Oh for goodness’ sake… now my stick blender has burnt out too! I was trying to pulverise some walnuts into a flour and the poor little motor just hiccoughed and stopped. What is going on around here? I needed that blender, I really did.
Since the passing of my beloved juicer yesterday and the death of my stick blender tonight, I’ve been forced to face the harsh reality that GAPS without machinery is very difficult. How on earth did people ever juice vegetables before juicers were invented? It’s not just my juicer either, it was a super-dooper (supposedly) contraption with a juicer attachment, a blender jug and a food processor bowl. Now that it is in a state of disrepair, I am practically back in the dark ages as far my culinary abilities and while I could easily manage the loss on a “normal” Western diet, the GAPS diet requires so much food preparation it’s really becoming a struggle without it. As such, I’ve compiled a list of machines and gadgets that are either necessary, in my humble (and lazy) opinion, or highly desirable if you are going on a GAPS or any other such diet.
You’ll just die without one. Really. After slow cooking a huge vat of chicken stock, pouring it through the sieve into yet another pot, then ladling it into hundreds of smaller containers to store for individual portions, the dishes really start to stack up. I currently do 2 full loads of my dishwasher almost every day and that’s only for 2 people!
Both classic and stick type blenders are invaluable. After a few days of chunky vegetable soups and mushy boiled vegetables, I guarantee you will be longing for a new texture. A classic blender is great to pour soups into and blitz into creamy perfection. A stick blender if perfect for making vegetable purees and in-the-pot blending although, in my experience, the consistency’s never quite as good as the classic blender. Still, that’s the price of convenience I s’pose. I imagine you could always buy a whizz-bang model (ironic choice of words, seeing as that’s exactly what my blender did earlier today. Whizz. Then, bang!) but I refuse to spend $250 on an item that spends most of its life in my cupboards.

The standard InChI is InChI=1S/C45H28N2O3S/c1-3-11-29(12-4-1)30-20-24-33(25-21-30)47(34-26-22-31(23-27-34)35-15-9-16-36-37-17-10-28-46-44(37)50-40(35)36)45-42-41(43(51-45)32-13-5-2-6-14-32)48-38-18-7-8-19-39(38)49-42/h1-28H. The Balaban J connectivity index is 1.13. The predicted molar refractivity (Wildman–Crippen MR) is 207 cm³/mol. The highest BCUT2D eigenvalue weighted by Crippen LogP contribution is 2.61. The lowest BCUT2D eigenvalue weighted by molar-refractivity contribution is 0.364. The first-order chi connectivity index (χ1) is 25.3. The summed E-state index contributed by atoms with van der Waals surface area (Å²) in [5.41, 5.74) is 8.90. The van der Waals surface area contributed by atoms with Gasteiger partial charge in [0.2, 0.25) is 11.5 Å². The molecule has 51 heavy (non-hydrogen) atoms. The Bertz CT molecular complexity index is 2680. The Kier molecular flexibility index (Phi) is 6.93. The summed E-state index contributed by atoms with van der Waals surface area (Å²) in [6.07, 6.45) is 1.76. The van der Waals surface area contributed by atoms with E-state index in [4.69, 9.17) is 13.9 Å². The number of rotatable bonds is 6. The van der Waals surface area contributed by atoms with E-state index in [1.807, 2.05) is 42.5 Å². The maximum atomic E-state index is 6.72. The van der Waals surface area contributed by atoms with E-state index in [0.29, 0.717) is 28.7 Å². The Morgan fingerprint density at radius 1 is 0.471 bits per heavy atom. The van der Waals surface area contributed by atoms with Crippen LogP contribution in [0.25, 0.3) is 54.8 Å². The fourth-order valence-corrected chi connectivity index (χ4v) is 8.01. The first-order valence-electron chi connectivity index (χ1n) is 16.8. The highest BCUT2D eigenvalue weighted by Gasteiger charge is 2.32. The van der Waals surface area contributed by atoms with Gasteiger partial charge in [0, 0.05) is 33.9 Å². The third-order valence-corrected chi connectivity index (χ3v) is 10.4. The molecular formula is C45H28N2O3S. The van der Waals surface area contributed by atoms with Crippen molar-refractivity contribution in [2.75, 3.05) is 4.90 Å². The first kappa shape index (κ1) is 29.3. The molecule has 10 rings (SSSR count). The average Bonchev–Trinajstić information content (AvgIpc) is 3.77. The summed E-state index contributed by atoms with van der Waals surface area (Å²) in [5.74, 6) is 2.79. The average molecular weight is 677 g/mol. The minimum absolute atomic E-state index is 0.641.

This is the king of kitchen appliances. The food processor can mash, chop, puree and pulverise. It’s great for chopping onions when you don’t want to get teary, for turning a bunch of basil and olive oil into a divine pesto and for chopping organic meats into chunky home-style mince for when you just can’t for the life of you find organic beef mince and you need meatballs, now!
I always came from the school of thought that gadgets like these were ridiculous and people were just being lazy but my how the tables have turned. One you get a processor, you never go back.
In my normal life, the juicer was a luxury, an item that only came out on special weekends for a spot of homemade watermelon and pineapple juice as a treat with brunch. On the GAPS Intro Diet however, juicing is integral for your health. Juicing vegetables is the only way you’re going to get certain nutrients, the veggies themselves being too fibrous for the damaged gut lining to accommodate. Sufferers of constipation are encouraged to introduce juicing into their diet even earlier than recommended, to get things moving and, if all that wasn’t enough, fresh juice tastes marvellous!
There’s just no way I could have done GAPS without my slow cooker. Even so called “stay at home mums” need to leave the house and the idea of leaving a pot of simmering liquid on the stove while you’re out of the house fills me with dread. Similarly, with my manic cats running amok at night, leaving the pot to boil overnight is just stupidly dangerous. The slow cooker means I can toss everything (even frozen meat!) straight on in, fill ‘er up with water, switch it on and go to work. When I come back, I have delicious, rich flavoured bouillion Too easy.
I have a slow cooker that also doubles as a pressure cooker and although Dr Natasha does say pressure cookers are naughty as they destroy the food, it has saved my sanity on a couple of occasions when I was making a dish and suddenly realised I’d run out of stock. The pressure cooker does what the slow cooker can but in only 1 hour. Gotta’ love that!
Ok, ok, technically not a machine, I know, but without the garlic press you’re going to have a heck of a time chopping all those pungent white bulbs up. GAPS calls for quite a bit of raw garlic and let me just say, it’s a welcome punch of flavour when you’re so limited in what you can add.
Right-o, off to the shops tomorrow to buy another stick blender! Let’s see how long this one can survive the cursed place that is my kitchen…